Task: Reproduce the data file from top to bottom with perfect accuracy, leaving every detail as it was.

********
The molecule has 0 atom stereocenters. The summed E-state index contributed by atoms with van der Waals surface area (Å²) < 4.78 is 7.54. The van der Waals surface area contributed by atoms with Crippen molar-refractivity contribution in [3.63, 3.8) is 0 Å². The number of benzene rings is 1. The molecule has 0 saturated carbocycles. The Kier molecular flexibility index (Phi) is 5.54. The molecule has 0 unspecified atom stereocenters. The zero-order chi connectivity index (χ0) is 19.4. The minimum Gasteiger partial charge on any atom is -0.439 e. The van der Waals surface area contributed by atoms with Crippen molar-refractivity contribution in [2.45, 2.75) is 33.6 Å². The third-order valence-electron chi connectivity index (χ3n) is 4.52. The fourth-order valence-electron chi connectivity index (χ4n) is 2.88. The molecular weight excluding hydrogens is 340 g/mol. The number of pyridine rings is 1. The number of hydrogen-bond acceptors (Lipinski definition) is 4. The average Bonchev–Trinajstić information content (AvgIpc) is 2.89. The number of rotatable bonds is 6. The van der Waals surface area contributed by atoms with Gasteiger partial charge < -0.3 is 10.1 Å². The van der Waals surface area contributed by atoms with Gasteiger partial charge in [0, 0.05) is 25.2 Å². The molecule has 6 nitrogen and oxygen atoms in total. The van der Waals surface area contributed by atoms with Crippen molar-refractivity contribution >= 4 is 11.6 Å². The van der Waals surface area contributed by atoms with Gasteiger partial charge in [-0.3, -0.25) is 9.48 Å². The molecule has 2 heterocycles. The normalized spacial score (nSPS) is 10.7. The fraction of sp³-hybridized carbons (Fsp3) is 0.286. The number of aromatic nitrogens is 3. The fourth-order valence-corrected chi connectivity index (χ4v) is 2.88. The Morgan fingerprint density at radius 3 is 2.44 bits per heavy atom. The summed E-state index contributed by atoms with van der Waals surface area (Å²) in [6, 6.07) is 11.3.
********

The molecule has 0 atom stereocenters. The summed E-state index contributed by atoms with van der Waals surface area (Å²) < 4.78 is 7.54. The van der Waals surface area contributed by atoms with Crippen molar-refractivity contribution in [3.63, 3.8) is 0 Å². The number of benzene rings is 1. The molecule has 0 saturated carbocycles. The Kier molecular flexibility index (Phi) is 5.54. The molecule has 0 unspecified atom stereocenters. The zero-order chi connectivity index (χ0) is 19.4. The minimum Gasteiger partial charge on any atom is -0.439 e. The van der Waals surface area contributed by atoms with Crippen molar-refractivity contribution in [2.45, 2.75) is 33.6 Å². The third-order valence-electron chi connectivity index (χ3n) is 4.52. The fourth-order valence-electron chi connectivity index (χ4n) is 2.88. The molecular weight excluding hydrogens is 340 g/mol. The number of pyridine rings is 1. The number of hydrogen-bond acceptors (Lipinski definition) is 4. The average Bonchev–Trinajstić information content (AvgIpc) is 2.89. The number of rotatable bonds is 6. The van der Waals surface area contributed by atoms with Gasteiger partial charge < -0.3 is 10.1 Å². The van der Waals surface area contributed by atoms with Gasteiger partial charge in [0, 0.05) is 25.2 Å². The molecule has 6 nitrogen and oxygen atoms in total. The van der Waals surface area contributed by atoms with Crippen molar-refractivity contribution >= 4 is 11.6 Å². The van der Waals surface area contributed by atoms with Gasteiger partial charge in [-0.3, -0.25) is 9.48 Å². The molecule has 2 heterocycles. The normalized spacial score (nSPS) is 10.7. The fraction of sp³-hybridized carbons (Fsp3) is 0.286. The number of aromatic nitrogens is 3. The fourth-order valence-corrected chi connectivity index (χ4v) is 2.88. The Morgan fingerprint density at radius 3 is 2.44 bits per heavy atom. The summed E-state index contributed by atoms with van der Waals surface area (Å²) in [6, 6.07) is 11.3.